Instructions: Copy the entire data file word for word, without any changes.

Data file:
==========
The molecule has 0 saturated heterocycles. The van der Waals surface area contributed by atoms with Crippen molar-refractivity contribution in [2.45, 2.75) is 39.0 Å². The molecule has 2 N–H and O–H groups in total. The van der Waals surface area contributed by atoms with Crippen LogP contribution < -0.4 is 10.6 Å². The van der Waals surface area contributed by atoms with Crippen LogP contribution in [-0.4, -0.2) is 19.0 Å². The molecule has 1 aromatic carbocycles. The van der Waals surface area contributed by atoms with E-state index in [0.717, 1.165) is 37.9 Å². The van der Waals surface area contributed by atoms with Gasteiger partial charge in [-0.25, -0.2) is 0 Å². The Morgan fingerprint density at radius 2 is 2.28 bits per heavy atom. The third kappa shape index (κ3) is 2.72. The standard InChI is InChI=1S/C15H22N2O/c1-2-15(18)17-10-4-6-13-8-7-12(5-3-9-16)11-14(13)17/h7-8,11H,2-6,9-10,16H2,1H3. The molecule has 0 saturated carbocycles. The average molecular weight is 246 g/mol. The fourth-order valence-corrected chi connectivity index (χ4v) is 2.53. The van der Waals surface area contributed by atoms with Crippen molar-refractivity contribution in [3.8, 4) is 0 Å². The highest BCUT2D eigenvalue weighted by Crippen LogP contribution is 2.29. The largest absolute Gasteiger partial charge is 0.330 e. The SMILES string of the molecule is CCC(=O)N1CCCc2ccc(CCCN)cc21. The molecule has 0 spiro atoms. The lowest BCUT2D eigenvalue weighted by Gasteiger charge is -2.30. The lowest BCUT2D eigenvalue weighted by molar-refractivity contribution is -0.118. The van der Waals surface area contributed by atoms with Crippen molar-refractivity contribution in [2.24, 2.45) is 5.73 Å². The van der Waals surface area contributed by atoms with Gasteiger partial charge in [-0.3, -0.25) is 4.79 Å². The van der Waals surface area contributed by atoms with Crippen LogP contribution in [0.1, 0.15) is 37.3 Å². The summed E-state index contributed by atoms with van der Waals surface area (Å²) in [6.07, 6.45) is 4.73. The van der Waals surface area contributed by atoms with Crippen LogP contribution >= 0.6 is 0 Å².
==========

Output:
The molecule has 0 saturated heterocycles. The van der Waals surface area contributed by atoms with Crippen molar-refractivity contribution in [2.45, 2.75) is 39.0 Å². The molecule has 2 N–H and O–H groups in total. The van der Waals surface area contributed by atoms with Crippen LogP contribution < -0.4 is 10.6 Å². The van der Waals surface area contributed by atoms with Crippen LogP contribution in [-0.4, -0.2) is 19.0 Å². The molecule has 1 aromatic carbocycles. The van der Waals surface area contributed by atoms with E-state index in [0.717, 1.165) is 37.9 Å². The van der Waals surface area contributed by atoms with Gasteiger partial charge in [-0.25, -0.2) is 0 Å². The Morgan fingerprint density at radius 2 is 2.28 bits per heavy atom. The third kappa shape index (κ3) is 2.72. The standard InChI is InChI=1S/C15H22N2O/c1-2-15(18)17-10-4-6-13-8-7-12(5-3-9-16)11-14(13)17/h7-8,11H,2-6,9-10,16H2,1H3. The molecule has 0 saturated carbocycles. The average molecular weight is 246 g/mol. The fourth-order valence-corrected chi connectivity index (χ4v) is 2.53. The van der Waals surface area contributed by atoms with Crippen molar-refractivity contribution in [3.8, 4) is 0 Å². The highest BCUT2D eigenvalue weighted by Crippen LogP contribution is 2.29. The largest absolute Gasteiger partial charge is 0.330 e. The SMILES string of the molecule is CCC(=O)N1CCCc2ccc(CCCN)cc21. The molecule has 0 spiro atoms. The lowest BCUT2D eigenvalue weighted by Gasteiger charge is -2.30. The lowest BCUT2D eigenvalue weighted by molar-refractivity contribution is -0.118. The van der Waals surface area contributed by atoms with Crippen molar-refractivity contribution in [2.24, 2.45) is 5.73 Å². The van der Waals surface area contributed by atoms with Gasteiger partial charge in [-0.3, -0.25) is 4.79 Å². The van der Waals surface area contributed by atoms with Crippen LogP contribution in [0.1, 0.15) is 37.3 Å². The summed E-state index contributed by atoms with van der Waals surface area (Å²) in [6.07, 6.45) is 4.73. The van der Waals surface area contributed by atoms with Crippen LogP contribution >= 0.6 is 0 Å².